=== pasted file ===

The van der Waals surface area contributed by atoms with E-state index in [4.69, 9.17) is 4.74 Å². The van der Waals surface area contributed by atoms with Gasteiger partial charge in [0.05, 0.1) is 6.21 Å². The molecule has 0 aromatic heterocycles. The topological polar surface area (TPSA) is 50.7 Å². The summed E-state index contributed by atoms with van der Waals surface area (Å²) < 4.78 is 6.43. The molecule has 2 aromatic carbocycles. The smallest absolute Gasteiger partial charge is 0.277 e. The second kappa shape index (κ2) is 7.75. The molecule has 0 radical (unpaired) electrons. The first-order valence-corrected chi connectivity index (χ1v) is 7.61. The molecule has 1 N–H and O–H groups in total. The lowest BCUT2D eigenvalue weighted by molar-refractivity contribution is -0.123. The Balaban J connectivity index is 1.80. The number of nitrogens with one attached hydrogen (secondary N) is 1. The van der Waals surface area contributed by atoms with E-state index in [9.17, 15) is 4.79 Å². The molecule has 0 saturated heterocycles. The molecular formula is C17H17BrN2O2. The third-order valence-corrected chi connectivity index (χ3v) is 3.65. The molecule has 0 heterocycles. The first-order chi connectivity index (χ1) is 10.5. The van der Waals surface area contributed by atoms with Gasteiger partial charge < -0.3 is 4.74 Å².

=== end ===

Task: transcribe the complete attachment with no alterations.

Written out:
The van der Waals surface area contributed by atoms with E-state index in [4.69, 9.17) is 4.74 Å². The van der Waals surface area contributed by atoms with Gasteiger partial charge in [0.05, 0.1) is 6.21 Å². The molecule has 0 aromatic heterocycles. The topological polar surface area (TPSA) is 50.7 Å². The summed E-state index contributed by atoms with van der Waals surface area (Å²) < 4.78 is 6.43. The molecule has 2 aromatic carbocycles. The smallest absolute Gasteiger partial charge is 0.277 e. The second kappa shape index (κ2) is 7.75. The molecule has 0 radical (unpaired) electrons. The first-order valence-corrected chi connectivity index (χ1v) is 7.61. The molecule has 1 N–H and O–H groups in total. The lowest BCUT2D eigenvalue weighted by molar-refractivity contribution is -0.123. The Balaban J connectivity index is 1.80. The number of nitrogens with one attached hydrogen (secondary N) is 1. The van der Waals surface area contributed by atoms with E-state index in [9.17, 15) is 4.79 Å². The molecule has 0 saturated heterocycles. The molecular formula is C17H17BrN2O2. The third-order valence-corrected chi connectivity index (χ3v) is 3.65. The molecule has 0 heterocycles. The first-order chi connectivity index (χ1) is 10.5. The van der Waals surface area contributed by atoms with Gasteiger partial charge < -0.3 is 4.74 Å².